Website offers support for women with diabetes
Updated: 05/21/2012 09:56 AM
By: Claudine Chalfant
Diabetes affects more than 25 million Americans.
There are plenty of places to go for help to figure out how to deal with the disorder. A website called Diabetes Sisters includes a wealth of information for those living with the condition. It offers information and help through blogs, expert advice and forums.
Doctors diagnosed Brandy Barnes at age 15. Barnes created Diabetes Sisters to let others know you don't have to go through this alone.
Doctors say diabetes is very different for women than men.
"Organizations like Diabetes Sisters are fantastic things for women with diabetes. Diabetes Sisters, in particular, offers a wide range of support mechanisms for women with diabetes. Women like to talk to other women, they like to learn from each other, they like to have that support system," said Dr. Laura Young, from the UNC Diabetes Care Center.
Young says women are at increased risk for many health issues including depression, cardiovascular disease, high blood pressure and others.
Part of controlling diabetes is eating right, and a new study shows that if you eat at home instead of out, you'll live longer. The study found in a connection between cooking at home and longevity.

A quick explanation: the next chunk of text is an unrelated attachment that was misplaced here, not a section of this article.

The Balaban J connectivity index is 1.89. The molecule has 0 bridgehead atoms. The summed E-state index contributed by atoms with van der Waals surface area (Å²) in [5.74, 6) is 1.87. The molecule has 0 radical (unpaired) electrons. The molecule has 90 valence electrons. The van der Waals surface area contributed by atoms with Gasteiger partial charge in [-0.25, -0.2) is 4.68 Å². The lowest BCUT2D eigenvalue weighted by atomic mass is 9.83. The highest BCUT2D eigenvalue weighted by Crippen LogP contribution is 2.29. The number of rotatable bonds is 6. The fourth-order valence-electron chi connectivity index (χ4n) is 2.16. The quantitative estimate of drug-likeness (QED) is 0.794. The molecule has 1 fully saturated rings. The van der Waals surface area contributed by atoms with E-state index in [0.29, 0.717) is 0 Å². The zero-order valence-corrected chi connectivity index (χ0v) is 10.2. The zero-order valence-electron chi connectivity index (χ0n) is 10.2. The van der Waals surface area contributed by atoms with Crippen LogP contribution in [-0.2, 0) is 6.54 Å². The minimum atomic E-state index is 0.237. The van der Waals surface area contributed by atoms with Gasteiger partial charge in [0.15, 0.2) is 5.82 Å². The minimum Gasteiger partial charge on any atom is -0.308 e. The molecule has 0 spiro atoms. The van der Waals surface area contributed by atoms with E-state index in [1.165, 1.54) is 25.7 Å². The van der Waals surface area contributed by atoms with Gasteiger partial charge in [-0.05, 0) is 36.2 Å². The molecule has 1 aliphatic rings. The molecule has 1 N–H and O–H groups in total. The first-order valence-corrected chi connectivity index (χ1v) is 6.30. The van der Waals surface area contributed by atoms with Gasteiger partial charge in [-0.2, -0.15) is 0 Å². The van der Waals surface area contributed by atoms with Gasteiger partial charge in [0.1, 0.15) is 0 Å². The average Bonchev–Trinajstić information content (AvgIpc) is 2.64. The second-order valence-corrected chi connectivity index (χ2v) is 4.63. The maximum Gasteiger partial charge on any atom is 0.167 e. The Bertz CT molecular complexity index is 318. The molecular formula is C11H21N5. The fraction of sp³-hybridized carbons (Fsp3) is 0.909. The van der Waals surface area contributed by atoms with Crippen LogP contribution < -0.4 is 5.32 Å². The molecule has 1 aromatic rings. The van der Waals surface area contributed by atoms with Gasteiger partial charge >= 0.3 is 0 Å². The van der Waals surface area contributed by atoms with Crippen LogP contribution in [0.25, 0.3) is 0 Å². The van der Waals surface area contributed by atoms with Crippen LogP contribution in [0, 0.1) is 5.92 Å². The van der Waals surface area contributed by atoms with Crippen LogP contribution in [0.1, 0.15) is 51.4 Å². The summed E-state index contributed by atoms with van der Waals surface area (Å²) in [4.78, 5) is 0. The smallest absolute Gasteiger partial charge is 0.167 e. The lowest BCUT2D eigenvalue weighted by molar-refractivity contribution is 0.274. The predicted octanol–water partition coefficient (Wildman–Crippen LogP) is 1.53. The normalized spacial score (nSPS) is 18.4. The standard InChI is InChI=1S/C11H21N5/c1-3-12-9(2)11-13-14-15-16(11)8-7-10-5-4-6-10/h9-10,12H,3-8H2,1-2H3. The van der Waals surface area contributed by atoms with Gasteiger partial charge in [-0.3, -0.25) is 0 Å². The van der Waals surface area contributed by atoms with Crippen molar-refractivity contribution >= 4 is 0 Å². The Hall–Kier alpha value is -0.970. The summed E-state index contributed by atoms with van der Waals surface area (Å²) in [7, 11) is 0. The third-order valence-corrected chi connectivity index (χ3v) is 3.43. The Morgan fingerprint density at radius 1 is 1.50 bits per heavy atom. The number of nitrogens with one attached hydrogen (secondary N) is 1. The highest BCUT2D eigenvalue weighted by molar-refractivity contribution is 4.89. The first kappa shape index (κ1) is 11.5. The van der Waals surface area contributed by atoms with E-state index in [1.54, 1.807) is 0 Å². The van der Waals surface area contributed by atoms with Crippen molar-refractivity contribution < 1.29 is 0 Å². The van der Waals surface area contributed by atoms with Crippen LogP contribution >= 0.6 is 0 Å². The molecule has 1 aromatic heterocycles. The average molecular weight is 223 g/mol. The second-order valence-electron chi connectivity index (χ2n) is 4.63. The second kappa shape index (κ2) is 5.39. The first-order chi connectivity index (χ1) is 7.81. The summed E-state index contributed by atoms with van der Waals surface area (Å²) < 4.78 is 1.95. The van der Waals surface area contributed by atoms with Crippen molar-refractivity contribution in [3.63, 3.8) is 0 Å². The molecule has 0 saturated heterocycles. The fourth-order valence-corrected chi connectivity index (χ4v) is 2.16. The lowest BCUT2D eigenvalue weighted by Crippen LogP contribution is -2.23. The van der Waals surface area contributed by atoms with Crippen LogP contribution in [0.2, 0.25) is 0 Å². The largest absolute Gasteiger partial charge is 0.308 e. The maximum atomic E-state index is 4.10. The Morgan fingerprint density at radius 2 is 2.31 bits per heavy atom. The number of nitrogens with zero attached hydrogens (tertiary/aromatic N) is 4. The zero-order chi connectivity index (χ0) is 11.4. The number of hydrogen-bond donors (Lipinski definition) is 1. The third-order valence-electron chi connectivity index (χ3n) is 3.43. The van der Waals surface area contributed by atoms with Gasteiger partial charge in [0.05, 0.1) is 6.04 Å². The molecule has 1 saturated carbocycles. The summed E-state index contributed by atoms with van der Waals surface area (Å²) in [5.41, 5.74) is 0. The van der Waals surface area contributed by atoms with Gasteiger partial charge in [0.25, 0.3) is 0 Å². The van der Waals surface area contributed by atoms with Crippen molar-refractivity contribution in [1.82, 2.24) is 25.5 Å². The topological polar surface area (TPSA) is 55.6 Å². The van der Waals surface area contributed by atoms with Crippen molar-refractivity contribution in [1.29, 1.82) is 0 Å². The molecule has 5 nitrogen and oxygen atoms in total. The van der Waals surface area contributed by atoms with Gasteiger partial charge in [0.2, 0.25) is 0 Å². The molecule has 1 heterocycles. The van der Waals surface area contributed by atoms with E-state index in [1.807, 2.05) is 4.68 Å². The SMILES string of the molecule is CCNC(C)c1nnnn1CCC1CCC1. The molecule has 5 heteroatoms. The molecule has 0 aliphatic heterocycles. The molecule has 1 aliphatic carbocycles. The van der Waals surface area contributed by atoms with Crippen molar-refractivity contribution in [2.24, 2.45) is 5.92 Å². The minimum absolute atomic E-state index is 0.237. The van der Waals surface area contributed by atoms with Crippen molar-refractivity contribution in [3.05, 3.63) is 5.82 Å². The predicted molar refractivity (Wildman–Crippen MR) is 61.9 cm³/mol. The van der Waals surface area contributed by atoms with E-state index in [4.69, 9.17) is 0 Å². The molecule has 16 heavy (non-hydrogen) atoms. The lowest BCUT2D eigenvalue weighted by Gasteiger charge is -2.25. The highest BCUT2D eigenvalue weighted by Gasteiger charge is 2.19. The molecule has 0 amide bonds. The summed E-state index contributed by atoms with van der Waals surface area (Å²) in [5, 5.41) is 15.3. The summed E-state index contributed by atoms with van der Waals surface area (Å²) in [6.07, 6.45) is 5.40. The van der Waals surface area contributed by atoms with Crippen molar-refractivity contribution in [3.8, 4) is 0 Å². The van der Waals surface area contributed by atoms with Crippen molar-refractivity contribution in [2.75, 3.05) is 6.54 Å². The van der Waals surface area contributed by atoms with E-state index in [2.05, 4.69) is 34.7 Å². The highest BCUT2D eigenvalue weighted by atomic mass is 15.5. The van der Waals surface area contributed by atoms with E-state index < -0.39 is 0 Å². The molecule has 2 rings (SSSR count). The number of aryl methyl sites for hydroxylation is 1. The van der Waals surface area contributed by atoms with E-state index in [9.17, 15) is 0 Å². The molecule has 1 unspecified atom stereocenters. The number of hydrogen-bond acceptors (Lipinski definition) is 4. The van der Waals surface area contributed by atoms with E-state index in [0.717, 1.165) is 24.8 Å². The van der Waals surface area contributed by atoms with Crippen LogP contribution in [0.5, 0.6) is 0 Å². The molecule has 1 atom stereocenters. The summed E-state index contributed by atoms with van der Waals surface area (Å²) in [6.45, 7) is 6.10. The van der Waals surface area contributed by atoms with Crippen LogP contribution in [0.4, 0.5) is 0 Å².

Taiwanese and Australian researchers tracked men and women in Taiwan for more than 10 years. They found that frequent home cooking along with other lifestyle choices such as grocery shopping and not smoking led to a longer life. The study is published in "Public Health Nutrition."
Your doctor could soon monitor your vital signs from his own home.
The Federal Communications Commission plans to allocate spectrum bandwidth for use of body sensors that would monitor a patient's vital signs wirelessly. The spectrum will work specifically with MBAN, medical body area network sensor devices.
The idea is that doctors could monitor patient's vital signs at home or in hospital via low-cost wearable sensors attached to the patient's body. FCC officials say the amount of radiation involved with these devices is so low that they would pose no health risks.
The FCC is scheduled to vote on the plan within the week.
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